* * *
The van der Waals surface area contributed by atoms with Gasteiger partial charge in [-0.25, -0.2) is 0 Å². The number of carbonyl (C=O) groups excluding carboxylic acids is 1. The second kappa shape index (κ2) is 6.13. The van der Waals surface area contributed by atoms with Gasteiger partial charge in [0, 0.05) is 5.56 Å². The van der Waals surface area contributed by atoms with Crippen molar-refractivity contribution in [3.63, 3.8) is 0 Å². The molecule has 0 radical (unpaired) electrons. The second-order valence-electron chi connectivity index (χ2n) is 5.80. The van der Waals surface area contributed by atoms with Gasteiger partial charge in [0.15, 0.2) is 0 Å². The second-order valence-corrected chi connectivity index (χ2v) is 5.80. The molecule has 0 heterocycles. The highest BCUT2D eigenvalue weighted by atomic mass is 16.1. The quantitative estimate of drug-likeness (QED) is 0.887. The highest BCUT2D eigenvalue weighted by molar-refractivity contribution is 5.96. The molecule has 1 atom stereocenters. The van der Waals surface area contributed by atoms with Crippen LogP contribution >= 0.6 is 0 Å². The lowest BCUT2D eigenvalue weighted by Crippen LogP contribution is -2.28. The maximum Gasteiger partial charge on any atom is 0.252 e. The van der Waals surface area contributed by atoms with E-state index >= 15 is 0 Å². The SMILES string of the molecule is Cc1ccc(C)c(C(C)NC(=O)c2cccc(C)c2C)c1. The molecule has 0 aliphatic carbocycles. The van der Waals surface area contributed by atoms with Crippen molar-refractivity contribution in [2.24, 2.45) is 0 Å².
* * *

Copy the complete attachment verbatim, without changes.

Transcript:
The van der Waals surface area contributed by atoms with Gasteiger partial charge in [-0.25, -0.2) is 0 Å². The number of carbonyl (C=O) groups excluding carboxylic acids is 1. The second kappa shape index (κ2) is 6.13. The van der Waals surface area contributed by atoms with Gasteiger partial charge in [0, 0.05) is 5.56 Å². The van der Waals surface area contributed by atoms with Crippen molar-refractivity contribution in [3.63, 3.8) is 0 Å². The molecule has 0 radical (unpaired) electrons. The second-order valence-electron chi connectivity index (χ2n) is 5.80. The van der Waals surface area contributed by atoms with Gasteiger partial charge in [0.15, 0.2) is 0 Å². The second-order valence-corrected chi connectivity index (χ2v) is 5.80. The molecule has 0 heterocycles. The highest BCUT2D eigenvalue weighted by atomic mass is 16.1. The quantitative estimate of drug-likeness (QED) is 0.887. The highest BCUT2D eigenvalue weighted by molar-refractivity contribution is 5.96. The molecule has 1 atom stereocenters. The van der Waals surface area contributed by atoms with Crippen LogP contribution >= 0.6 is 0 Å². The lowest BCUT2D eigenvalue weighted by Crippen LogP contribution is -2.28. The maximum Gasteiger partial charge on any atom is 0.252 e. The van der Waals surface area contributed by atoms with E-state index >= 15 is 0 Å². The SMILES string of the molecule is Cc1ccc(C)c(C(C)NC(=O)c2cccc(C)c2C)c1. The molecule has 0 aliphatic carbocycles. The van der Waals surface area contributed by atoms with Crippen molar-refractivity contribution in [2.24, 2.45) is 0 Å².